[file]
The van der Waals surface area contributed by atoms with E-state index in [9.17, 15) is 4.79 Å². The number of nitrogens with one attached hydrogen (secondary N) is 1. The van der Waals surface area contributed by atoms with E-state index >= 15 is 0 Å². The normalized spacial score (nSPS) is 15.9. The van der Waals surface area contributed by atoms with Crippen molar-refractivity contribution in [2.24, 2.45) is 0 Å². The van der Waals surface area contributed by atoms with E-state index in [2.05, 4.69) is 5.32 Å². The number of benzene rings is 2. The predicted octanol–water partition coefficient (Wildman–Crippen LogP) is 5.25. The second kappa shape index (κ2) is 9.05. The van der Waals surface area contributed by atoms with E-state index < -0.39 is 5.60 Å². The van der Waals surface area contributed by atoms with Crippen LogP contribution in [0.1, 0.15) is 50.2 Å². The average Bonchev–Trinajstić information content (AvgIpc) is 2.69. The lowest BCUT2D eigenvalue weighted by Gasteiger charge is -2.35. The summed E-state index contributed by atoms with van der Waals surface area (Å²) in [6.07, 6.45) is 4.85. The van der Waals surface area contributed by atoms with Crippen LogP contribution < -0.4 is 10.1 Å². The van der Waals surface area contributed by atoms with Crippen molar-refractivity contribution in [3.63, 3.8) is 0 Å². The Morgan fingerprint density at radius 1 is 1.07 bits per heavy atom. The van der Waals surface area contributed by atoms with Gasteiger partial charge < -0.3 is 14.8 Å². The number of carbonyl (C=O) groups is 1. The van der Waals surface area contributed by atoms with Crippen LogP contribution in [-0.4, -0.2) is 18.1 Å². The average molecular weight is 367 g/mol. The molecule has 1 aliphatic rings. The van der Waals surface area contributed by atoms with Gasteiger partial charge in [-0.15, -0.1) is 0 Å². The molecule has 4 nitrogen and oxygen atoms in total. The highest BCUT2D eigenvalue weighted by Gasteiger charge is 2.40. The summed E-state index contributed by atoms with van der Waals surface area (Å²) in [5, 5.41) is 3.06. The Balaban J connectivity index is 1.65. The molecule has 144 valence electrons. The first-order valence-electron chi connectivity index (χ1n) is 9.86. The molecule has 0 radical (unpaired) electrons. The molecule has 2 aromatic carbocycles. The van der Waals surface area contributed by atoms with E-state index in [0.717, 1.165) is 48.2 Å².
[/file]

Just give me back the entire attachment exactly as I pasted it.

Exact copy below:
The van der Waals surface area contributed by atoms with E-state index in [9.17, 15) is 4.79 Å². The number of nitrogens with one attached hydrogen (secondary N) is 1. The van der Waals surface area contributed by atoms with E-state index >= 15 is 0 Å². The normalized spacial score (nSPS) is 15.9. The van der Waals surface area contributed by atoms with Crippen molar-refractivity contribution in [2.24, 2.45) is 0 Å². The van der Waals surface area contributed by atoms with E-state index in [2.05, 4.69) is 5.32 Å². The number of benzene rings is 2. The predicted octanol–water partition coefficient (Wildman–Crippen LogP) is 5.25. The second kappa shape index (κ2) is 9.05. The van der Waals surface area contributed by atoms with E-state index < -0.39 is 5.60 Å². The van der Waals surface area contributed by atoms with Crippen LogP contribution in [0.1, 0.15) is 50.2 Å². The average Bonchev–Trinajstić information content (AvgIpc) is 2.69. The lowest BCUT2D eigenvalue weighted by Gasteiger charge is -2.35. The summed E-state index contributed by atoms with van der Waals surface area (Å²) in [6.07, 6.45) is 4.85. The van der Waals surface area contributed by atoms with Crippen LogP contribution < -0.4 is 10.1 Å². The van der Waals surface area contributed by atoms with Crippen molar-refractivity contribution in [3.63, 3.8) is 0 Å². The Morgan fingerprint density at radius 1 is 1.07 bits per heavy atom. The van der Waals surface area contributed by atoms with Gasteiger partial charge < -0.3 is 14.8 Å². The number of carbonyl (C=O) groups is 1. The van der Waals surface area contributed by atoms with Crippen LogP contribution in [-0.4, -0.2) is 18.1 Å². The average molecular weight is 367 g/mol. The molecule has 1 aliphatic rings. The van der Waals surface area contributed by atoms with Gasteiger partial charge in [-0.15, -0.1) is 0 Å². The molecule has 4 nitrogen and oxygen atoms in total. The highest BCUT2D eigenvalue weighted by Gasteiger charge is 2.40. The summed E-state index contributed by atoms with van der Waals surface area (Å²) in [5, 5.41) is 3.06. The Balaban J connectivity index is 1.65. The molecule has 144 valence electrons. The first-order valence-electron chi connectivity index (χ1n) is 9.86. The molecule has 0 radical (unpaired) electrons. The molecule has 2 aromatic carbocycles. The van der Waals surface area contributed by atoms with E-state index in [0.717, 1.165) is 48.2 Å².